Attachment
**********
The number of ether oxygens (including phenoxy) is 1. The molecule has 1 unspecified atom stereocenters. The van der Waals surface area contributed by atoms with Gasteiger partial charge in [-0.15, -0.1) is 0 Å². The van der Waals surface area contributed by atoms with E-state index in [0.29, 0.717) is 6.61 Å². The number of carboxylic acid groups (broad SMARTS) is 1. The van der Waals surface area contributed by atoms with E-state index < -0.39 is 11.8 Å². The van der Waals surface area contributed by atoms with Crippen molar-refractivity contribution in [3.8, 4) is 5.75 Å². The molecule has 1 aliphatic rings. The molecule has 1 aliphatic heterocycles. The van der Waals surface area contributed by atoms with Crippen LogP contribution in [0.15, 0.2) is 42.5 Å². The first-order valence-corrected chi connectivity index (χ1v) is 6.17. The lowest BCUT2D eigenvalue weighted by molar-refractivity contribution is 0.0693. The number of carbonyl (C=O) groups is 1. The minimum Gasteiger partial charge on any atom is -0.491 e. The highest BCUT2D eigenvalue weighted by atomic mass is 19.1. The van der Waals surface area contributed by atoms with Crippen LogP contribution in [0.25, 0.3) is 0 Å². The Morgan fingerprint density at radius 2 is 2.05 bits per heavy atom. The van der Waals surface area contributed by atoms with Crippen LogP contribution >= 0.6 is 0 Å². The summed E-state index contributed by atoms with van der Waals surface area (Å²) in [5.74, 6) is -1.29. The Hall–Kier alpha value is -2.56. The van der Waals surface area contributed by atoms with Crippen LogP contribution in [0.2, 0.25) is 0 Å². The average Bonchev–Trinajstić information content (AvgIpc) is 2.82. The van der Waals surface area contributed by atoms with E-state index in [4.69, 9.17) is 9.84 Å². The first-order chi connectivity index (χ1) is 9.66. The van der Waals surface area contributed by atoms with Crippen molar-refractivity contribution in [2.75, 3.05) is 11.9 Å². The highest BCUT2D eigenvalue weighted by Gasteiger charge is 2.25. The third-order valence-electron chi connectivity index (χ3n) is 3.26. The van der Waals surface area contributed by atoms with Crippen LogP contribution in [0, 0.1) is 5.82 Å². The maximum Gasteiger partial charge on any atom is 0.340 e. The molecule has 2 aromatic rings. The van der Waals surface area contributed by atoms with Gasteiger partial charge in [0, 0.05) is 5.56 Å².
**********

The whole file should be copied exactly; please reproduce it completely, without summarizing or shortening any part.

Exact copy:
The number of ether oxygens (including phenoxy) is 1. The molecule has 1 unspecified atom stereocenters. The van der Waals surface area contributed by atoms with Gasteiger partial charge in [-0.15, -0.1) is 0 Å². The van der Waals surface area contributed by atoms with E-state index in [0.29, 0.717) is 6.61 Å². The number of carboxylic acid groups (broad SMARTS) is 1. The van der Waals surface area contributed by atoms with E-state index < -0.39 is 11.8 Å². The van der Waals surface area contributed by atoms with Crippen molar-refractivity contribution in [3.8, 4) is 5.75 Å². The molecule has 1 aliphatic rings. The molecule has 1 aliphatic heterocycles. The van der Waals surface area contributed by atoms with Crippen LogP contribution in [0.15, 0.2) is 42.5 Å². The first-order valence-corrected chi connectivity index (χ1v) is 6.17. The lowest BCUT2D eigenvalue weighted by molar-refractivity contribution is 0.0693. The number of carbonyl (C=O) groups is 1. The minimum Gasteiger partial charge on any atom is -0.491 e. The highest BCUT2D eigenvalue weighted by atomic mass is 19.1. The van der Waals surface area contributed by atoms with Crippen LogP contribution in [0.25, 0.3) is 0 Å². The Morgan fingerprint density at radius 2 is 2.05 bits per heavy atom. The van der Waals surface area contributed by atoms with Crippen LogP contribution >= 0.6 is 0 Å². The summed E-state index contributed by atoms with van der Waals surface area (Å²) in [5.74, 6) is -1.29. The Hall–Kier alpha value is -2.56. The van der Waals surface area contributed by atoms with Crippen LogP contribution in [0.2, 0.25) is 0 Å². The average Bonchev–Trinajstić information content (AvgIpc) is 2.82. The van der Waals surface area contributed by atoms with E-state index in [4.69, 9.17) is 9.84 Å². The first-order chi connectivity index (χ1) is 9.66. The van der Waals surface area contributed by atoms with Crippen molar-refractivity contribution in [2.75, 3.05) is 11.9 Å². The highest BCUT2D eigenvalue weighted by Gasteiger charge is 2.25. The third-order valence-electron chi connectivity index (χ3n) is 3.26. The van der Waals surface area contributed by atoms with Crippen LogP contribution in [0, 0.1) is 5.82 Å². The maximum Gasteiger partial charge on any atom is 0.340 e. The molecule has 2 aromatic rings. The van der Waals surface area contributed by atoms with Gasteiger partial charge in [0, 0.05) is 5.56 Å².